To the cosmos and then back down to Earth

by Donald Eubank

Artist Chris Bucklow has been many things: a writer, a curator and, just as relevantly, an amateur astronomer. A trip to Botswana to view Halley’s comet was the impetus to finally leave London’s Victoria and Albert Museum, where he had worked for 10 years, and take up art fulltime. The now 52-year-old Bucklow started creating paintings of how he imagined the electrical activity of people dreaming would look like from outer space, but, unsatisfied with the result, sought a photographic method to portray his visions.

The result is the artist’s long-running “Guest” series. Bucklow takes giant sheets of tin foil, places photographic paper underneath them and then places both in the daylight before slowly poking holes in the foil to form life-size silhouettes of his subjects. It is like a large-scale camera obscura, and depending on which holes are punched first, the intensity of the exposure varies. The subjects are usually the artist’s friends, who also represent different aspects of his own psyche. Recently, however, he was commissioned to create a portrait of German supermodel Claudia Schiffer for the November edition of the British Harper’s Bazaar. Those works and others from his “Guest” series are now on show at the Emon Gallery in Tokyo’s Hiroo.

Solar in nature, the works are cosmic in appearance — human figures made out of constellations of bright stars — and it appears that Bucklow has succeeded in achieving his original intention of capturing the stuff of dreams.

W hile Bucklow brings the heavens to Earth, artist Nobuhiro Ishihara gets deeper beneath the earth’s spiritual surface. In many cultures, “the deer man,” the central character of Ishihara’s installation at nichido contemporary art (nca), is a messenger between the world of gods and humans, and the artist uses him as inspiration to explore life and death.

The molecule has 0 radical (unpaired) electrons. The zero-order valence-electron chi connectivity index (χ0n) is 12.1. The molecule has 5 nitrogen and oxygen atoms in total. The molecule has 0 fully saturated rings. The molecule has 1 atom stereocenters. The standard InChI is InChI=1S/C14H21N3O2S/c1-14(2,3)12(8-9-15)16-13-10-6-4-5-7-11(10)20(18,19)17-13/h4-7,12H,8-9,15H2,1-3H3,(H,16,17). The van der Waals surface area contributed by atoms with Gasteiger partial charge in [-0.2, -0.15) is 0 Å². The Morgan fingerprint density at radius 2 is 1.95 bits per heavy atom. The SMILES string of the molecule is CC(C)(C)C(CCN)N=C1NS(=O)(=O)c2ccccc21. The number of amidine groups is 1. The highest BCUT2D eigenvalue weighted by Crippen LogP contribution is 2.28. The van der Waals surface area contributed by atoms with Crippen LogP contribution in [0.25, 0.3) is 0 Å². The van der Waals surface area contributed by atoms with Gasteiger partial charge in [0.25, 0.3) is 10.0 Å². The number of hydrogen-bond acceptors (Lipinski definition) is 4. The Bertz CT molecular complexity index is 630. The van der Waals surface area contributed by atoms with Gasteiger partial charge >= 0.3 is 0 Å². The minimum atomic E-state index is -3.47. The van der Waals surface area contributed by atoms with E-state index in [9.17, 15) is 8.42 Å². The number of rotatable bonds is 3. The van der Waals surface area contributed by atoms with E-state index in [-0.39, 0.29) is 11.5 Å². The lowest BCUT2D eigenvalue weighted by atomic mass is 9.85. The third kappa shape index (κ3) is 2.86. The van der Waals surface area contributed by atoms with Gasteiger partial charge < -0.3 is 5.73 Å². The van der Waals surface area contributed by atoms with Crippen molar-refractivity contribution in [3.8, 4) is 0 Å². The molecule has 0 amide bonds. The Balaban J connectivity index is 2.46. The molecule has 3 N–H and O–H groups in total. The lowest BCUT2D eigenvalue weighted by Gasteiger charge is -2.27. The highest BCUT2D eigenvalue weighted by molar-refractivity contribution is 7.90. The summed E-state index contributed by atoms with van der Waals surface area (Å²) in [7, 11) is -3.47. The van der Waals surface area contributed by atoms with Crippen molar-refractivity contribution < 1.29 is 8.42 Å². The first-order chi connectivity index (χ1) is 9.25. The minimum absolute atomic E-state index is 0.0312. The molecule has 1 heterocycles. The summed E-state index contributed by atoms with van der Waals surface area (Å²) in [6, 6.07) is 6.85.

“I am really interested in ‘between things,’ ” Ishihara said Tuesday at the nca. “Not borders — sometimes people think there is a clear division between these worlds, but I think they are more ambiguous.”

One side of the gallery offers “life”: three colorful paintings of the deer man, a homage to Ishihara’s late ikebana teacher, Kozo Okada of the more than 500-year-old Ikenobo school. The other three walls — “the side of death” — present three black-and-white paintings, one containing a mirror and a sprawling wall installation illustrating the head of a deer with black hair and antlers reaching out like the hanging branches of a shikadare sakura (cherry) tree. Stand in the middle of the room and look at your reflection — where are you in between the layers of life and death?

Also inspired by Morumachi Period art forms, such as ikebana and noh, as well as Western theories of archetypes, Ishihara uses contemporary art to portray a particular Japanese view of the nature of the world in this compelling space at nca. (‘deer man’ ends this coming Saturday.)

Artists often try to transcend earthly issues, but many of us can only complain about them: “My boss makes his mistakes mine”; “I was going to break up with my boyfriend, but he broke up with me first”; “When I get omiyage (presents), there’s always shrimp in them!” Artists Tellervo Kalleinen and Oliver Kochta-Kalleinen have decided to do something about our grievances by collecting complaints from residents of eight cities and setting them to music to be publically sung choruses. While the concept sounds cute on paper, it is even more charming in person. The above complaints are from the Japanese chorus, sung at Tokyo’s Zojoji Temple and the Mori Art Museum. Videos of all eight cities can now be seen at the Mori for its 10th MAM art project.

“We wanted to take all this negative energy we produce from complaining,” said Kalleinen before the Zozoji performance, “and create something positive out of it.”

They have succeeded, even in Singapore where the choir gained world-wide publicity after authorities banned it from performing publicly because it felt that six of its members, who were not citizens of Singapore, had no right to complain about the country.

“Christopher Bucklow Exhibition” at Emon Photo Gallery runs till Dec. 25; open 11 a.m.-7 p.m. (till 6 p.m. Sat., closed Sun.); free admission. For more information, call (03) 5793-5437 “Nobuhiro Ishihara: deer man” at nichido contemporary art runs till Dec. 12; open 11 a.m.-7 p.m. (closed Mon., Sun.); free admission. For more information, call (03) 3555-2140 or visit www.nca-g.com “Complaints Choir” at the Mori Art Museum runs till Feb. 28; open 10 a.m.-10 p.m. (till 5 p.m on Tue.); free admission with tickets to “Medicine and Art” exhibition at ¥1,500. For more information call (03) 5777-8600 or visit www.mori.art.museum